About the OSU College of Public Health and Human Sciences: The first accredited college of public health in Oregon, the college creates connections in teaching, research and community outreach while advancing knowledge, policies and practices that improve population health in communities across the state and beyond.

Produce-buying incentive program a win-win for Oregon consumers and farmers

A national program that offers financial incentives so that low-income consumers can purchase more fruits and vegetables has shown great success in Oregon, according to a recent Oregon State University study.

Online exercise advice rarely aligns with national physical activity guidelines, study finds

Whether for convenience, cost or comfort, many people look to online resources for fitness and exercise information — especially when faced with fitness center and gym closures during the COVID-19 pandemic.

Unfortunately, most internet-based recommendations for physical activity don’t match up with the guidelines supported by national health organizations, a recent study from Oregon State University found.

Older, larger companies benefit from not investing in worker safety, study finds

Companies best equipped to provide safe workplaces are the least likely to do so, because they benefit financially from forgoing the cost of enacting workplace safety practices, a recent study found. In some cases, companies with worker injury claims were more than 50% more likely to survive than their safer counterparts. 

OSU study shows grange a ‘natural partner’ for expanding public health outreach, access

In the ongoing struggle to address health care disparities in rural communities across the U.S., a recent Oregon State University study found that the perfect partner may be hiding in plain sight.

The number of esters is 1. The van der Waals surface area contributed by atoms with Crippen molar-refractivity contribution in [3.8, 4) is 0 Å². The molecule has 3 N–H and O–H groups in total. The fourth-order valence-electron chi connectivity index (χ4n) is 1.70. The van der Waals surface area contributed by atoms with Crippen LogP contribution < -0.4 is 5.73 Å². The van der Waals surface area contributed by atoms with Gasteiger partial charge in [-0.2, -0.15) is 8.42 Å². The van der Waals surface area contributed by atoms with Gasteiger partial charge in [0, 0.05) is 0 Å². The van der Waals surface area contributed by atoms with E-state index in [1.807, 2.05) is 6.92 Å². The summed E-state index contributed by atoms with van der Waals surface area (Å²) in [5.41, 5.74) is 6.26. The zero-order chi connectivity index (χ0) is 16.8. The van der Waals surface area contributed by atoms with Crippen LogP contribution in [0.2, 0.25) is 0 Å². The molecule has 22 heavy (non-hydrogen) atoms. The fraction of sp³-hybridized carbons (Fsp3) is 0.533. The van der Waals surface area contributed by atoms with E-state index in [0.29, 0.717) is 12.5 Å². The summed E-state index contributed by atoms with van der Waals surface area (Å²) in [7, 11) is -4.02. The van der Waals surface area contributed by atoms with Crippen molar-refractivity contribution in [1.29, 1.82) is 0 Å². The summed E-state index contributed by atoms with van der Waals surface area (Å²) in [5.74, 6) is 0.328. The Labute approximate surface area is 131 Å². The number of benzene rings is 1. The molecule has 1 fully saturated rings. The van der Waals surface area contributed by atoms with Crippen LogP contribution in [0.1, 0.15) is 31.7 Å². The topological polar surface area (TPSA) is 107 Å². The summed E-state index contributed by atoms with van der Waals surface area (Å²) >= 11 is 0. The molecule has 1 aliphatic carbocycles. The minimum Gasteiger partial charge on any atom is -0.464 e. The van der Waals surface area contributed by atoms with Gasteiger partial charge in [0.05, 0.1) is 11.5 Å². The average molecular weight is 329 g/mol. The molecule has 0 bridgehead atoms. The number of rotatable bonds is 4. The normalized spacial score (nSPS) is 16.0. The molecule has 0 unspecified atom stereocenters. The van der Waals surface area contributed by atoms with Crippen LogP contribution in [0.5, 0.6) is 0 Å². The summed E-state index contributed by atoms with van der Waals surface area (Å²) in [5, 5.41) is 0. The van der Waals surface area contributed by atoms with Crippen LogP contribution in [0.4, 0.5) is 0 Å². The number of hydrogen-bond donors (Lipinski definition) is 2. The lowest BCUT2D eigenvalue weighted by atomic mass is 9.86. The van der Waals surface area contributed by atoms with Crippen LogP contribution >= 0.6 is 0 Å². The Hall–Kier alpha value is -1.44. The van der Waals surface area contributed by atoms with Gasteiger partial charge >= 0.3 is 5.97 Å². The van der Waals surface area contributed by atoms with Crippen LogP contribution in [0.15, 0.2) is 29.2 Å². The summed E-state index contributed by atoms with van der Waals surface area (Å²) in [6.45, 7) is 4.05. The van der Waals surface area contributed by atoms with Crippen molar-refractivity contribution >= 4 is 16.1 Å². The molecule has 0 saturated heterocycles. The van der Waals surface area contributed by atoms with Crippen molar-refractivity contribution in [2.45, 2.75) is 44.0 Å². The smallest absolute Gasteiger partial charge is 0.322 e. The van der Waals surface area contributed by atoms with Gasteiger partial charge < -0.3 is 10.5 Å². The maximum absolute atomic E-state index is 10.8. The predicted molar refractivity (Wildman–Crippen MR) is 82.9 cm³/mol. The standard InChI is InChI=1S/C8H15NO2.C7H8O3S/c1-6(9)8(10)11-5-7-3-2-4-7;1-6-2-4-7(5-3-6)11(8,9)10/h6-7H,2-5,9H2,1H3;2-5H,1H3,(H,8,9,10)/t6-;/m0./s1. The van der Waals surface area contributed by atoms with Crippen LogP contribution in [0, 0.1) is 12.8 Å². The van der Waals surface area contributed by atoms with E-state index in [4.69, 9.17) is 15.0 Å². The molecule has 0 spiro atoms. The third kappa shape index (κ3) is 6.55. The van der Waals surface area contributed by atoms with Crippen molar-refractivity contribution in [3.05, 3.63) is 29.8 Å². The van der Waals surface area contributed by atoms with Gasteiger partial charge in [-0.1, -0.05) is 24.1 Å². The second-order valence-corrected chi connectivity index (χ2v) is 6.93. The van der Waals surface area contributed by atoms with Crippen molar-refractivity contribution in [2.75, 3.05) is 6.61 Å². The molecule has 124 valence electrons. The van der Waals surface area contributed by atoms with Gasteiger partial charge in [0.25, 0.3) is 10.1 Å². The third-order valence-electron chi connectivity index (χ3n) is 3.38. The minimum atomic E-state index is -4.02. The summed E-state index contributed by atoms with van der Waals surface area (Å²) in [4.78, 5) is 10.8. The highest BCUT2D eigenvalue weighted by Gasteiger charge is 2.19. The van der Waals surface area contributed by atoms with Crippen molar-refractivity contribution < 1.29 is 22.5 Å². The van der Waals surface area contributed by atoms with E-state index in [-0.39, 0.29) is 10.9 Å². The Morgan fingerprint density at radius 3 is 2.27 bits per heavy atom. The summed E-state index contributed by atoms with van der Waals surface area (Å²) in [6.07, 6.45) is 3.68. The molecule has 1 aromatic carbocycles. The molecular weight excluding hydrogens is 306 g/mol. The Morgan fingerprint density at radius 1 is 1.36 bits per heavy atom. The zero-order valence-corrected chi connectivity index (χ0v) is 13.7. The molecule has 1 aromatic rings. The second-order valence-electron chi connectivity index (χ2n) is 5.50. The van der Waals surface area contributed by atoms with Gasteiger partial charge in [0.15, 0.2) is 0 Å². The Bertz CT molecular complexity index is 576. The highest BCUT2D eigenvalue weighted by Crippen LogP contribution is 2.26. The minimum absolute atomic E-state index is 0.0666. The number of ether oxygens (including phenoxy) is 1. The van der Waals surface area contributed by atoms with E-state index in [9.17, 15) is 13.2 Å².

LGBTQ military service members at higher risk of sexual harassment, assault, stalking

A recent study found that LGBTQ service members face an elevated risk of sexual victimization including harassment, assault and stalking while in the military than their non-LGBTQ counterparts.

OSU parenting experts offer advice for families under quarantine

When schools started closing their doors to help prevent the spread of COVID-19, parents nationwide suddenly found themselves trying to home-school their children, work from home, and keep everyone fed and clothed while maintaining some semblance of sanity.

Resources for parents during COVID-19 quarantine

Shauna Tominey, an assistant professor of practice at Oregon State University’s College of Public Health and Human Sciences, has compiled an extensive list of resources and tips for parents at home with their children due to the COVID-19 pandemic. She is a parenting education specialist and author of the book “Creating Compassionate Kids: Essential Conversations to Have with Young Children.”

Culturally adapted materials boost Latino participation in diabetes education programs

An Oregon State University study published last week found that diabetes education programs that are linguistically and culturally tailored to Latinos lead to significantly higher rates of completion among Latino participants — even higher than rates among non-Latinos enrolled in the English versions of those programs.

Parents modeling physical activity help kids with developmental disabilities improve motor skills

It’s a self-perpetuating cycle: Kids with developmental disabilities face challenges in building motor skills, which makes them less able to participate in routine physical activity, which gives them less opportunity to practice those same motor skills.

Chronic environmental stressors, not combat exposure, biggest predictor of PTSD in Korean Vietnam veterans

In the Vietnam War, the second-largest contingent of soldiers fighting North Vietnam came from Korea. Now, 45 years later, roughly 40% of Korean Vietnam veterans have post-traumatic stress disorder, a rate higher than their American counterparts.

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